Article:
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Lenders increased deposit rates by an average of 96 basis points during the financial year 2024 despite the Reserve Bank of India (RBI) maintaining policy rates steady since February 2023. According to a State Bank of India research report released this week, there have been industry-wide endeavors to mobilize deposits in order to address continuous credit demand amidst decreasing liquidity. One basis point is equivalent to a hundredth of a percentage point.

ET quoted the State Bank of India report saying, the demand for credit exceeded the growth in deposits, leading lenders to increase rates. The State Bank of India report mentioned that bank credit increased by 20.2% compared to a 13.5% growth in deposits during the financial year 2024.

The report mentioned that the weighted average domestic term deposit rates (WADTDR) for existing deposits increased by 96 basis points in the previous fiscal year. Additionally, it highlighted that the deposit rates were raised during the latter part of the financial year 2024.

Growth in bank deposits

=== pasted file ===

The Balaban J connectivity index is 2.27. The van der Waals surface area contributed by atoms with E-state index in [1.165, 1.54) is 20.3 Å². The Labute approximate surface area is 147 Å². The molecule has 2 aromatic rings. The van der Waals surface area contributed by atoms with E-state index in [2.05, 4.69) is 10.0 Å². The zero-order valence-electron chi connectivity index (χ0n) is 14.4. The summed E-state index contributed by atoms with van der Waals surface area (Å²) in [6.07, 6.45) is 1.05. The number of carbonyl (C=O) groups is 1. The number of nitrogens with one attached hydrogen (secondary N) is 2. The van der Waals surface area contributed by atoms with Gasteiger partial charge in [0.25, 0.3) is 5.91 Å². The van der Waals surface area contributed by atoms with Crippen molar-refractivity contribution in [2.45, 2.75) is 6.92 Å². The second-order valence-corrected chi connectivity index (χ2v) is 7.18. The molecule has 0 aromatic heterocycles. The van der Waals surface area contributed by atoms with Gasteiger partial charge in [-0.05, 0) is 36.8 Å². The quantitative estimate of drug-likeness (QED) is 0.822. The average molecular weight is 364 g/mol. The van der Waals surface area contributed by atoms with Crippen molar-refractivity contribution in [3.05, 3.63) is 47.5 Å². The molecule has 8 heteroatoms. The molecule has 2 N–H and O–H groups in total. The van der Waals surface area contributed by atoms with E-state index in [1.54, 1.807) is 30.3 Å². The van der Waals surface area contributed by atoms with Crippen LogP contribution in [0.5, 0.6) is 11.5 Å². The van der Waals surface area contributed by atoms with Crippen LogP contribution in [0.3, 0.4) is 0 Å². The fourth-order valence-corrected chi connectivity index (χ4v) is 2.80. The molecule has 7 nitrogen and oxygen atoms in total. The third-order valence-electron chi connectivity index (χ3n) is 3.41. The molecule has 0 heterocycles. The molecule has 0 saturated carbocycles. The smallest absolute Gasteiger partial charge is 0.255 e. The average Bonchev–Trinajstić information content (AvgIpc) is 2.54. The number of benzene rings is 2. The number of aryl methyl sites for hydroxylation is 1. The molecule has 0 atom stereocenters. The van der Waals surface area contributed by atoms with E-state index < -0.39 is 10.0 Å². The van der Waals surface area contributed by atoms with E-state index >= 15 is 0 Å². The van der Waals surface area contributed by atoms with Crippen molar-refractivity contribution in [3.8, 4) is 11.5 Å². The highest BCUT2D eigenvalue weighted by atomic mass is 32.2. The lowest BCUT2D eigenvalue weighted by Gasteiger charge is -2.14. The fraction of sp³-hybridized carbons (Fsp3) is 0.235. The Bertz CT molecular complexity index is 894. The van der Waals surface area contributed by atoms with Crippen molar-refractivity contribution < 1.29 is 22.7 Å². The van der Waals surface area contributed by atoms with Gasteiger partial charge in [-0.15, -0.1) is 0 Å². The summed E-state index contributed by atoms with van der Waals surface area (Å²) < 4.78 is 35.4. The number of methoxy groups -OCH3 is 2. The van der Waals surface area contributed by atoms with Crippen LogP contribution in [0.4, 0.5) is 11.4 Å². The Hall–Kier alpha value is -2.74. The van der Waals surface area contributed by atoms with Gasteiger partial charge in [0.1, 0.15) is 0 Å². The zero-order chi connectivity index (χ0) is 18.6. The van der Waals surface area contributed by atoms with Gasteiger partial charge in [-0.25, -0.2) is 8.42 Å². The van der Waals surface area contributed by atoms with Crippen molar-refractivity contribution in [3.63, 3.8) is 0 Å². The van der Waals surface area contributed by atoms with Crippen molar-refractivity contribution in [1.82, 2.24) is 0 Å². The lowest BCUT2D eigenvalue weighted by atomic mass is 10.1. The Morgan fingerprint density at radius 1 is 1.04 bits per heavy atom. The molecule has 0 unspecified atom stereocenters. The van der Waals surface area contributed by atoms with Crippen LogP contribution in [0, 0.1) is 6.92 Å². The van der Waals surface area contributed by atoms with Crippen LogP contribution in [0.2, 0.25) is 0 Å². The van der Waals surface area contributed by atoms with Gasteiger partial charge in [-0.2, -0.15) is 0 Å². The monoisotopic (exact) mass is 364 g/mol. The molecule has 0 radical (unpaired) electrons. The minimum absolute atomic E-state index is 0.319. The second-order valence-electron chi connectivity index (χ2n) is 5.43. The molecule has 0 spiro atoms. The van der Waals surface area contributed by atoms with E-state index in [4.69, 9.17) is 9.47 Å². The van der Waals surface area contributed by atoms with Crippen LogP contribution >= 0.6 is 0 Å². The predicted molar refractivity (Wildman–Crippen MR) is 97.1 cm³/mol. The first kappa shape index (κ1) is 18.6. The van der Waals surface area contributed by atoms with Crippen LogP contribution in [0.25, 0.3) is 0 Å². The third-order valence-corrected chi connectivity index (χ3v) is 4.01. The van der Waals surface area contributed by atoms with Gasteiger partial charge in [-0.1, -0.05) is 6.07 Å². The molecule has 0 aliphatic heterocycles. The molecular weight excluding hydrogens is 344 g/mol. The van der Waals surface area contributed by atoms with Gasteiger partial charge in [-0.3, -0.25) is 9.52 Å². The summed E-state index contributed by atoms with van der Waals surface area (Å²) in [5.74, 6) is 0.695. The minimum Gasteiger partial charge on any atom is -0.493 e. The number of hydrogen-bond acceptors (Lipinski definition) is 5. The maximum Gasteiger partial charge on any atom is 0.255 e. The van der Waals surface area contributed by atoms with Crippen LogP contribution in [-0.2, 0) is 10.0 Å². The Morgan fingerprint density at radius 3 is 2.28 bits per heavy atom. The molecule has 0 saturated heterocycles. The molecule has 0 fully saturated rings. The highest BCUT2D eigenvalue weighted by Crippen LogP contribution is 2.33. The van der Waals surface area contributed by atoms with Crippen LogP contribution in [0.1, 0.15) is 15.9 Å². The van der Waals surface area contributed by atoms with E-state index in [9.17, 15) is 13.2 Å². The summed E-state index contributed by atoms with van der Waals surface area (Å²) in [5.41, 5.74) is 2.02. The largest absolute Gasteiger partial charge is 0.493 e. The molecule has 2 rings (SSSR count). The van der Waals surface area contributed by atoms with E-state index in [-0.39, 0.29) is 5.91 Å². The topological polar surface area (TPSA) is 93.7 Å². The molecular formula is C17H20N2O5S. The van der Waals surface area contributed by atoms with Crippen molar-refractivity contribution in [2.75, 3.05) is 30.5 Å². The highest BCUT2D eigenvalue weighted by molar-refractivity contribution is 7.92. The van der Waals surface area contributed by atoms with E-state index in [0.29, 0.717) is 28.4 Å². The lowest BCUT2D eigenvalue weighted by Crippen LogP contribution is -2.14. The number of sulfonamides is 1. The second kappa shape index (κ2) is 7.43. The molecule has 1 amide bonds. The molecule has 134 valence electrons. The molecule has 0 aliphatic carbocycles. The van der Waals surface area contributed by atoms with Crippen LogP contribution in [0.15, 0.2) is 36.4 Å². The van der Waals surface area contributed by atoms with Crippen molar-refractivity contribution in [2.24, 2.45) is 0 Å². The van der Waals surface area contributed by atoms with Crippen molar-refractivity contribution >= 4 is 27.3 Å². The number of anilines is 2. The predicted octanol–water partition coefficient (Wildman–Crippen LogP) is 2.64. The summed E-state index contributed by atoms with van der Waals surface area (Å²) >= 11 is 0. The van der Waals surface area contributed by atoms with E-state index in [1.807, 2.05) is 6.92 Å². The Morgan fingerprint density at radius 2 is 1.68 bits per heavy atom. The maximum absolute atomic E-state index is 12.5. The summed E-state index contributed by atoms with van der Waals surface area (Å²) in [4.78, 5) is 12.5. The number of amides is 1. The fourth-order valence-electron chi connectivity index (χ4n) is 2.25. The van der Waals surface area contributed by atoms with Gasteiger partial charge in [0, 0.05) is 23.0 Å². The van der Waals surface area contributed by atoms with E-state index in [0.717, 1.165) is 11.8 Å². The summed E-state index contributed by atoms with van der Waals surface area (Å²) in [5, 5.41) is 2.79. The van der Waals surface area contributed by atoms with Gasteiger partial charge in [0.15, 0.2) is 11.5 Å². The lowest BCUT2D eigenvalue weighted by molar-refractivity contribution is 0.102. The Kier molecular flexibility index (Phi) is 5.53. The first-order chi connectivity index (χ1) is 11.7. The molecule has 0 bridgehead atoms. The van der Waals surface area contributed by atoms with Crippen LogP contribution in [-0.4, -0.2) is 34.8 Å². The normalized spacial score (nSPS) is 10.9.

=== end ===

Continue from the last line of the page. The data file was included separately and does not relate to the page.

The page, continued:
The liquidity within the banking system had been gradually constricting throughout the year 2023, except for a few months subsequent to the reintroduction of Rs 2,000 banknotes into the system. In May 2023, the RBI declared the removal of Rs 2,000 notes from circulation.

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Following the announcement by the Reserve Bank of India in August regarding an additional cash reserve ratio to seize the excess funds entering the system as a result of the reissue of ₹2,000 notes, the liquidity in the banking system began to tighten gradually.

Between August and January, the weighted average call rate (WACR), serving as the operational focus of the RBI’s monetary policy, averaged approximately 6.75%, surpassing the central bank’s current repo rate of 6.50% by 25 basis points. By January, the liquidity shortfall, gauged through banks’ borrowing from the RBI, escalated to a multi-year peak of Rs 3.3 lakh crore.

The increased tightness in liquidity, aligning with the Reserve Bank of India’s policy of reducing accommodation, stemmed from a quicker rate of bank credit expansion compared to deposit growth, along with sporadic interventions by the central bank in the foreign exchange market.

A banker explained that the central bank engages in the foreign exchange market by either selling or buying dollars to mitigate fluctuations in the rupee’s exchange rate. Dollar sales drain rupee liquidity from the banking system, he added, elucidating the reason behind the tightening liquidity.

  • Published On Apr 18, 2024 at 07:30 PM IST

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